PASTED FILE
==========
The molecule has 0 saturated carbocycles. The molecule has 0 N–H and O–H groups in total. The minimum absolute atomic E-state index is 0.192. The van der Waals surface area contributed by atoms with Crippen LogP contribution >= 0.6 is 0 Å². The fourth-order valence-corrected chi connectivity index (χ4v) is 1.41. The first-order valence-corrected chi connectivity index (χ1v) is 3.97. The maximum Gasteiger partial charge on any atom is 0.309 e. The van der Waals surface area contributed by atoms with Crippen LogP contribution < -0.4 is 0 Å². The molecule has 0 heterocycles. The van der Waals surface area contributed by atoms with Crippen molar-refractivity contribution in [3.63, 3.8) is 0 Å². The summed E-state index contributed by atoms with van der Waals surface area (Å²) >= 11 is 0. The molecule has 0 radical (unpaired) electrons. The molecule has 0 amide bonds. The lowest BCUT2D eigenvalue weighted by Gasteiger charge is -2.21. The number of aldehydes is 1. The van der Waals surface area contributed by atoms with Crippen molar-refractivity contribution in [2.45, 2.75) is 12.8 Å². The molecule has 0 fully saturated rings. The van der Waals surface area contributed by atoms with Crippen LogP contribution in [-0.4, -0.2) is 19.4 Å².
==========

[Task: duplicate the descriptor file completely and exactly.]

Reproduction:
The molecule has 0 saturated carbocycles. The molecule has 0 N–H and O–H groups in total. The minimum absolute atomic E-state index is 0.192. The van der Waals surface area contributed by atoms with Crippen LogP contribution >= 0.6 is 0 Å². The fourth-order valence-corrected chi connectivity index (χ4v) is 1.41. The first-order valence-corrected chi connectivity index (χ1v) is 3.97. The maximum Gasteiger partial charge on any atom is 0.309 e. The van der Waals surface area contributed by atoms with Crippen LogP contribution < -0.4 is 0 Å². The molecule has 0 heterocycles. The van der Waals surface area contributed by atoms with Crippen molar-refractivity contribution in [3.63, 3.8) is 0 Å². The summed E-state index contributed by atoms with van der Waals surface area (Å²) >= 11 is 0. The molecule has 0 radical (unpaired) electrons. The molecule has 0 amide bonds. The lowest BCUT2D eigenvalue weighted by Gasteiger charge is -2.21. The number of aldehydes is 1. The van der Waals surface area contributed by atoms with Crippen molar-refractivity contribution in [2.45, 2.75) is 12.8 Å². The molecule has 0 fully saturated rings. The van der Waals surface area contributed by atoms with Crippen LogP contribution in [-0.4, -0.2) is 19.4 Å².